But there’s a fair amount of wiggle room between dieting and supersizing – and even between dieting and eating till you’re “full,” as many of us have been taught to do. In nutrition, as in architecture, if we can improve the experience by using high quality ingredients and then taking time to savor the results, we can eat a little bit less and enjoy it more. We can leave a little on our plate and still feel satisfied. We can reframe our thinking about what constitutes “enough.”
As little as 100 fewer calories per day can make a difference. Here are a few clues that will tell you you’re on the right track with your food choices:
Too expensive? A few Americans are so close to the margin that there is no elasticity in their food budgets, but most of us can pay a little more for good food if that’s what we prioritize. Divert the money you used to spend on cigarettes to upgrading your fare and regard it as an investment in looking and feeling your best.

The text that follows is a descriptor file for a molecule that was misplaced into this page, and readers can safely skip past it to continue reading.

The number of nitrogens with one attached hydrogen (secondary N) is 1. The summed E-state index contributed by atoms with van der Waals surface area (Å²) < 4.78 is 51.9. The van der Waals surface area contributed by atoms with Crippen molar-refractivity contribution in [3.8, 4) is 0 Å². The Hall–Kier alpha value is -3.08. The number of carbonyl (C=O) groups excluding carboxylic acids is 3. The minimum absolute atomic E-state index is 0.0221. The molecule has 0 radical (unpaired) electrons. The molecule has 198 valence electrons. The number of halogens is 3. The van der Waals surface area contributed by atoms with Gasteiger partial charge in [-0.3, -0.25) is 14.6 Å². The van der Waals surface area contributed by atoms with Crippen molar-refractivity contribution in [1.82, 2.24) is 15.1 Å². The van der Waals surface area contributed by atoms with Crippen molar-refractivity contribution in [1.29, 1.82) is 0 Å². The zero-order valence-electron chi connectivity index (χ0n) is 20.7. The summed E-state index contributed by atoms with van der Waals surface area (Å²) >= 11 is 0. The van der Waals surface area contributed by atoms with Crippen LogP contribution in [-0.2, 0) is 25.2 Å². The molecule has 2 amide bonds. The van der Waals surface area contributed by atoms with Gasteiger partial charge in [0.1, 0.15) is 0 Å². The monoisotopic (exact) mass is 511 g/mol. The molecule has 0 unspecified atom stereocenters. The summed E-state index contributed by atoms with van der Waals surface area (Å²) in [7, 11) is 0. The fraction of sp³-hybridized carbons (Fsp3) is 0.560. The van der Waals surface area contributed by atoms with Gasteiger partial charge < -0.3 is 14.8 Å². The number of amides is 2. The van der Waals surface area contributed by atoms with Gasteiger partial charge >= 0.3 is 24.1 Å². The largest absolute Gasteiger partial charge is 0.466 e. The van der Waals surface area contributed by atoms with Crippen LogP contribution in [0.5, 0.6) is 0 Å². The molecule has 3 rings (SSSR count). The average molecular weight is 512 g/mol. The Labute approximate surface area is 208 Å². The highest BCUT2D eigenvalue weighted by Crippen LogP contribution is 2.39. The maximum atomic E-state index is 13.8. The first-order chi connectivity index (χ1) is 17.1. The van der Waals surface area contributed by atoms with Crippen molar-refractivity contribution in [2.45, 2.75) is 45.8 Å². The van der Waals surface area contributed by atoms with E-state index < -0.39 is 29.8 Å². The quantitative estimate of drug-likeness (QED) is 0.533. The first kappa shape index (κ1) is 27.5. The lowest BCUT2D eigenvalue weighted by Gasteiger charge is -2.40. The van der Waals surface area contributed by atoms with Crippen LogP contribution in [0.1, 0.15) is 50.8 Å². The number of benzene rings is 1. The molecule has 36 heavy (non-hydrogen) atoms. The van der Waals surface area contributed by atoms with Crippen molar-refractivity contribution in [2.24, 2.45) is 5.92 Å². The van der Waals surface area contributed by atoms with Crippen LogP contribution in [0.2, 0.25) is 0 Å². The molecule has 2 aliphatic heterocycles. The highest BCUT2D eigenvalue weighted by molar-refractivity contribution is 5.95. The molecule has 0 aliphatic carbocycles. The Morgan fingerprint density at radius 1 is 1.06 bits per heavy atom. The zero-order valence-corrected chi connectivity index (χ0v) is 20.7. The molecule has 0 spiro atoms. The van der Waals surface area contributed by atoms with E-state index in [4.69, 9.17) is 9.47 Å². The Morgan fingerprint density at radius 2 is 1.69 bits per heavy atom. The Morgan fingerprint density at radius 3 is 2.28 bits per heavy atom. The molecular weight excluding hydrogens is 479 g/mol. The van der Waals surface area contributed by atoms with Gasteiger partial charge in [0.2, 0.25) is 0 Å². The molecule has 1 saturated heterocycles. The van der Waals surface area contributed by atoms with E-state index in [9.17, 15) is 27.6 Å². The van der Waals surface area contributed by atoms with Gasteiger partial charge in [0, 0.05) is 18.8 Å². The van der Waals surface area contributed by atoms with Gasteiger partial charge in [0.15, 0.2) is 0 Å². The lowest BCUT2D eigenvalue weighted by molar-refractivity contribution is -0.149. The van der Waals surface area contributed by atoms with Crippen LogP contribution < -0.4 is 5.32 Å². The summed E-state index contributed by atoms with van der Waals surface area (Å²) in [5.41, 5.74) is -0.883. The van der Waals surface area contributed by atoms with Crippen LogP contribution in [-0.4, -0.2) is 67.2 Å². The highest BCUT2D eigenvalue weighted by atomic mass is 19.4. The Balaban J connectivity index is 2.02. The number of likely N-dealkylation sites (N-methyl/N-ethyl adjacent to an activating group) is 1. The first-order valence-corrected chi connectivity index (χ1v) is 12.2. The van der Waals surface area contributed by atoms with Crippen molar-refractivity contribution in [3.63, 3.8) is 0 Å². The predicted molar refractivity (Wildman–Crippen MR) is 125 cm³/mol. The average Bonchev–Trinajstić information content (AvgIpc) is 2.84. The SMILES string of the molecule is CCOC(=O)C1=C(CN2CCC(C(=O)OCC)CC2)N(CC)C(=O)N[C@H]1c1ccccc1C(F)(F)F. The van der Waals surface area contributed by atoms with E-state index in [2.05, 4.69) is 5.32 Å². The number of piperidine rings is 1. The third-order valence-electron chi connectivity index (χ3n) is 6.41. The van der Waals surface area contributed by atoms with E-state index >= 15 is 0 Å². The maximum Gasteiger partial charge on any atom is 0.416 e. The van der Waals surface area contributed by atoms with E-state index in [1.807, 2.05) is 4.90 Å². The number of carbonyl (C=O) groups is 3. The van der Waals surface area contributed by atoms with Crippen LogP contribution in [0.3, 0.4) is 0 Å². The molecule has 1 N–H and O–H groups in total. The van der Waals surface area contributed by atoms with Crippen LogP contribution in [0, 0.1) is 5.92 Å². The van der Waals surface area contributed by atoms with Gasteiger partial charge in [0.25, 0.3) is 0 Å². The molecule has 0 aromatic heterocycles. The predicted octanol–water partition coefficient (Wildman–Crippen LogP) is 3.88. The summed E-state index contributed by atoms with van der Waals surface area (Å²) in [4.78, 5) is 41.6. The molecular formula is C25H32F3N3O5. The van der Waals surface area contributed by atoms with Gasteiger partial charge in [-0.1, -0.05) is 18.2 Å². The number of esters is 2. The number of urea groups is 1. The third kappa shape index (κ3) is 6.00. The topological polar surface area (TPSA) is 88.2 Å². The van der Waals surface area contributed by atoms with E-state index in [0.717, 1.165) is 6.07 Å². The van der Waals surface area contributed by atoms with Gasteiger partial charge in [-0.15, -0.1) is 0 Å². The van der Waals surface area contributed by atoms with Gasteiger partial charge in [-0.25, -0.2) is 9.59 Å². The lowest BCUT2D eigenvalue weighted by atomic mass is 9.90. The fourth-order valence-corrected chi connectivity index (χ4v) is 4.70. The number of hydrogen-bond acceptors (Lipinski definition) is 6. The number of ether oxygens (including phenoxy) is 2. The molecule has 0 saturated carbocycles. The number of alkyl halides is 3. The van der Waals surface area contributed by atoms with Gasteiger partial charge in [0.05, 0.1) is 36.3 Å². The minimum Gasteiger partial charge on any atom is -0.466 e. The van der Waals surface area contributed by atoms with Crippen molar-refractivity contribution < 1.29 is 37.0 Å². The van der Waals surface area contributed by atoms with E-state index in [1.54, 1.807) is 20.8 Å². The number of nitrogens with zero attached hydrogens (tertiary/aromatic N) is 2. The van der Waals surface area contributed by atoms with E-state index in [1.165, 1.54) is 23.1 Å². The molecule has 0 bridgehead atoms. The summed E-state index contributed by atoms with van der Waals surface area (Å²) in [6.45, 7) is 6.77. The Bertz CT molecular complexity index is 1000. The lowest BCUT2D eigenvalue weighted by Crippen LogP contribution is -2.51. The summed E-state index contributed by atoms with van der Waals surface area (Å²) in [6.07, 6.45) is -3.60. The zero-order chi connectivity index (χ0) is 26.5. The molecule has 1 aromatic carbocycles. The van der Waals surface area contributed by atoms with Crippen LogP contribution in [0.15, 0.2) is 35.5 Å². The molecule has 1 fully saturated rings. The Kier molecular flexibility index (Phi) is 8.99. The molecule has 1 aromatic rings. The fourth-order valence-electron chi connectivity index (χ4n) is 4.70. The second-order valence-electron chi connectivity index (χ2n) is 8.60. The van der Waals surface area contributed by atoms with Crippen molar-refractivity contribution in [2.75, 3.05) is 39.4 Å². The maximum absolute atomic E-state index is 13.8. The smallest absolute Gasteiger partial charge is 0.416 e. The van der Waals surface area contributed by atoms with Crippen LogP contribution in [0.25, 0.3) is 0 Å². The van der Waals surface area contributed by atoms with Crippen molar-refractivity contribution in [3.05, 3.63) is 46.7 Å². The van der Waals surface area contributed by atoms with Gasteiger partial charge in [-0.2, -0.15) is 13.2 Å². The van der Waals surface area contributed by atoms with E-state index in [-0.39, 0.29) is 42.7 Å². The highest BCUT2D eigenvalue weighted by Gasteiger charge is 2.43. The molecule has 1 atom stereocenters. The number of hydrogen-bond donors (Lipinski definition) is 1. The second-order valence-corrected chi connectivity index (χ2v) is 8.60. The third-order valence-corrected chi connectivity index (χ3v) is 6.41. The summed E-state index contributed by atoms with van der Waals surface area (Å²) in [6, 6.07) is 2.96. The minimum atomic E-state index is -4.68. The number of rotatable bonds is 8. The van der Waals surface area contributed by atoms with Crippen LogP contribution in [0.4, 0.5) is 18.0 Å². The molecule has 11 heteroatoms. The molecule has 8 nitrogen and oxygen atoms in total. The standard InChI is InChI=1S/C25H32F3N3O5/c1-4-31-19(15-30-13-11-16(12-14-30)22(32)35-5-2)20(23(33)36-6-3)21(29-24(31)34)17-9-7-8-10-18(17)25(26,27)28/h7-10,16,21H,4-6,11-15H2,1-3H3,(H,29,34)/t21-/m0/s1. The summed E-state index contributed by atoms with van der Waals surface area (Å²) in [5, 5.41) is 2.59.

My diatribes about tobacco advertising often focus on its role in promoting nicotine’s weight-suppressing effects (and probably in encouraging our strong preference for slimness as well). Like all successful seducers, however, the tobacco industry has more than one arrow in its quiver. In this post I’d like to talk about smoking as a symbol of women’s rights and the way in which the purveyors of tobacco have capitalized on it.
When I accepted Smith College’s offer of admission in 1960, I don’t think I fully appreciated the company I’d be keeping. The ranks of my fellow alums include many illustrious advocates for and/or examples of female achievement—writers as diverse as Margaret (Gone with the Wind) Mitchell, tragic poet Sylvia Plath, and political humorist Molly Ivins; the redoubtable Julia Child; and feminist trailblazers Betty Friedan and Gloria Steinem, to name but a few.